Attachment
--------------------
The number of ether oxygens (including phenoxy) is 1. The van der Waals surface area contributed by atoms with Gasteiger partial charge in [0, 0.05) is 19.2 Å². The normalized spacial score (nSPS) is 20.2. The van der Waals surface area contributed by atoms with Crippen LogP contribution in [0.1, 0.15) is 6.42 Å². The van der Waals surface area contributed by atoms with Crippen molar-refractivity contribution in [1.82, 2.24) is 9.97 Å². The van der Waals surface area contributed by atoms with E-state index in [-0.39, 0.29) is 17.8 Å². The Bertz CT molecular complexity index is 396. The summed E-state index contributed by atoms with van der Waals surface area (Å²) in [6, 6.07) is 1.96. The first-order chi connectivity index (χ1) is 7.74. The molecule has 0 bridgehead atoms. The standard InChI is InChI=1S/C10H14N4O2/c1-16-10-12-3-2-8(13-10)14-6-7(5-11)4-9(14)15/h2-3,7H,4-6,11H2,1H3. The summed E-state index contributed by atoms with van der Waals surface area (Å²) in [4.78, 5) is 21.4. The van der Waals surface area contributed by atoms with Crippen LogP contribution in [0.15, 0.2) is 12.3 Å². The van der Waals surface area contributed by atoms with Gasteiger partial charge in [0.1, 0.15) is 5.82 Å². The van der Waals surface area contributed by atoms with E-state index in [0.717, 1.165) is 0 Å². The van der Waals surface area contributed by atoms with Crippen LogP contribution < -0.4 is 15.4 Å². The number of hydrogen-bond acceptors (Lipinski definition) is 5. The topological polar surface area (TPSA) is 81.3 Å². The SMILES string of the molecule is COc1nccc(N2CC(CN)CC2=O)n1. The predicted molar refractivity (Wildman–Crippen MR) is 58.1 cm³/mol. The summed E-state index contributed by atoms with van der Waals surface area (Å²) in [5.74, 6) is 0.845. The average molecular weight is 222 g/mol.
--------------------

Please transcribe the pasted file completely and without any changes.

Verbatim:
The number of ether oxygens (including phenoxy) is 1. The van der Waals surface area contributed by atoms with Gasteiger partial charge in [0, 0.05) is 19.2 Å². The normalized spacial score (nSPS) is 20.2. The van der Waals surface area contributed by atoms with Crippen LogP contribution in [0.1, 0.15) is 6.42 Å². The van der Waals surface area contributed by atoms with Crippen molar-refractivity contribution in [1.82, 2.24) is 9.97 Å². The van der Waals surface area contributed by atoms with E-state index in [-0.39, 0.29) is 17.8 Å². The Bertz CT molecular complexity index is 396. The summed E-state index contributed by atoms with van der Waals surface area (Å²) in [6, 6.07) is 1.96. The first-order chi connectivity index (χ1) is 7.74. The molecule has 0 bridgehead atoms. The standard InChI is InChI=1S/C10H14N4O2/c1-16-10-12-3-2-8(13-10)14-6-7(5-11)4-9(14)15/h2-3,7H,4-6,11H2,1H3. The summed E-state index contributed by atoms with van der Waals surface area (Å²) in [4.78, 5) is 21.4. The van der Waals surface area contributed by atoms with Crippen LogP contribution in [0.15, 0.2) is 12.3 Å². The van der Waals surface area contributed by atoms with Gasteiger partial charge in [0.1, 0.15) is 5.82 Å². The van der Waals surface area contributed by atoms with E-state index in [0.717, 1.165) is 0 Å². The van der Waals surface area contributed by atoms with Crippen LogP contribution < -0.4 is 15.4 Å². The number of hydrogen-bond acceptors (Lipinski definition) is 5. The topological polar surface area (TPSA) is 81.3 Å². The SMILES string of the molecule is COc1nccc(N2CC(CN)CC2=O)n1. The predicted molar refractivity (Wildman–Crippen MR) is 58.1 cm³/mol. The summed E-state index contributed by atoms with van der Waals surface area (Å²) in [5.74, 6) is 0.845. The average molecular weight is 222 g/mol.